In alphabetical order, we will survey each Pac-12 team’s most notable void. Monday, we look at Washington.

Biggest shoes: QB Keith Price

While some might believe it will be more difficult to replace stellar running back Bishop Sankey, the Huskies boast three experienced and capable backs who combined to rush for 815 yards and 10 TDs last season. When you toss in a strong, veteran offensive line, it seems a good bet that among Dwayne Washington, Deontae Cooper and Jesse Callier the Huskies will produce a 1,000-yard rusher again. Yet, we still might have gone with Sankey if not for QB Cyler Miles getting into off-field trouble that presently has him not participating in spring practices and his longterm status in limbo (he has yet to be charged). While not a sure thing, Miles had shown enough under stress in games -- not just throwaway time -- to suggest he could be a more-than-capable Pac-12 QB. Recall that a year ago, some thought he might unseat Price, who struggled in 2012. But this isn't just about uncertainty with Price's departure, it's also a tip of the cap to Price, who is on the short list of best Huskies QBs. He completed 66 percent of his passes last fall for 2,966 yards with 21 touchdowns and six interceptions. He ranked third in the Pac-12 and 20th in the nation in passing efficiency. He also rushed for five touchdowns. And he became the school's all-time leader in touchdown passes with 75, completion percentage (64 percent) and passing efficiency. He played through injuries throughout his career and showed mental toughness with his bounce-back in 2013. Moreover, if you polled the 2013 Huskies on who the best-liked guy on the team was, I'd wager it would be Price, whose nickname, "Teeth," was based on his bright and constant smile.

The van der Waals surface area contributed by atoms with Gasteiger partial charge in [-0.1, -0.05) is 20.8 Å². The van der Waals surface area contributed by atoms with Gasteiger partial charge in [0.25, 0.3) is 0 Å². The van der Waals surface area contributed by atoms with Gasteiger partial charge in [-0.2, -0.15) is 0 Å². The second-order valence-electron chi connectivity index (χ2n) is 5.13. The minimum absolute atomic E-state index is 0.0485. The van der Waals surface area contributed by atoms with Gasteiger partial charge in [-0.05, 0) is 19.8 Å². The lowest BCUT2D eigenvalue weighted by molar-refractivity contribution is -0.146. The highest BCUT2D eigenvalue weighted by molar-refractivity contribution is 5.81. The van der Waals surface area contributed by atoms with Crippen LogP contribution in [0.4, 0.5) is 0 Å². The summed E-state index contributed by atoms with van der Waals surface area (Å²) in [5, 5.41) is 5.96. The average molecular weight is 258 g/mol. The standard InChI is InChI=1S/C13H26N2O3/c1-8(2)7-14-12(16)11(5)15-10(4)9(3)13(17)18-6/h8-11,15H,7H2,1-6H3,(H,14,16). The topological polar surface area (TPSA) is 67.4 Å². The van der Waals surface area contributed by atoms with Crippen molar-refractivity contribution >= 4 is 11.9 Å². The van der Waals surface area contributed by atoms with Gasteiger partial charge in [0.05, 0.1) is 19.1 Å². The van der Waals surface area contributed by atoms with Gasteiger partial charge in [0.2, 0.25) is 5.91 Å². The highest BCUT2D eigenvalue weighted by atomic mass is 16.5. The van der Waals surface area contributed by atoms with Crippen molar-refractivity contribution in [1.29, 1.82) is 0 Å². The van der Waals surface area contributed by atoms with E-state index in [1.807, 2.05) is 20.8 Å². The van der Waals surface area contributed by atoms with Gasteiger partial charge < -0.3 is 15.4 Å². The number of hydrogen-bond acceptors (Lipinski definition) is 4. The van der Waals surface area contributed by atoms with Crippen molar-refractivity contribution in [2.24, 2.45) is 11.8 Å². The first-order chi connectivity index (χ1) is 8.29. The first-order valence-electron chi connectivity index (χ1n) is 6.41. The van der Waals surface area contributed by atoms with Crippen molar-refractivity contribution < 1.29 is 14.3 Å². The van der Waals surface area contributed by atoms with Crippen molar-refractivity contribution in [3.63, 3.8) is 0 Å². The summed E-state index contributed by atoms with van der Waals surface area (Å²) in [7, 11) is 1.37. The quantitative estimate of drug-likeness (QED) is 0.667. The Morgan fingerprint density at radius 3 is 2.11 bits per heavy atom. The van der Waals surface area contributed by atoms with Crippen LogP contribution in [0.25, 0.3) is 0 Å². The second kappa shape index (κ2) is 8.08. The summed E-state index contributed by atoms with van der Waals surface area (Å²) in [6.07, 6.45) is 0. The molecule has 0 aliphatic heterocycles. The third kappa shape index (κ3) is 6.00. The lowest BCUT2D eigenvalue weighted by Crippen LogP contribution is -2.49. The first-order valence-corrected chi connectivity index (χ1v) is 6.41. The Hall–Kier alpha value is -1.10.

Stepping in: TBA
If Miles can settle his legal problems, which also involve top receiver Damore'ea Stringfellow, then he still seems like the frontrunner, even if he's suspended for a game or two or three. But maybe not. We don't know much of new coach Chris Petersen's thinking on this one. Miles might find himself irrevocably entrenched in Petersen's doghouse. Or he might just get booted from the team entirely. There is another option: Sophomore Jeff Lindquist or redshirt freshman Troy Williams simply plays great and outright wins the job. The problem with that is neither has thrown a pass in college. Miles beat Lindquist out for the backup job last season, but there's a new coaching staff and offensive system, so the slate is mostly clean along those lines. Neither Lindquist nor Williams has produced any obvious separation during the first portion of spring practices, which resume on Tuesday. Finally, uncertainty at QB is not a good thing in the Pac-12 in 2014, with 10 conference teams owning a fair degree of certainty at the game's most important position this spring. Only Arizona and the Huskies are looking for new starters.

Previous big shoes

Pac-12's lunch links

March, 26, 2014
Mar 26
2:30
PM ET
Whether it's rock and roll or old soul, it don't matter.

SPONSORED HEADLINES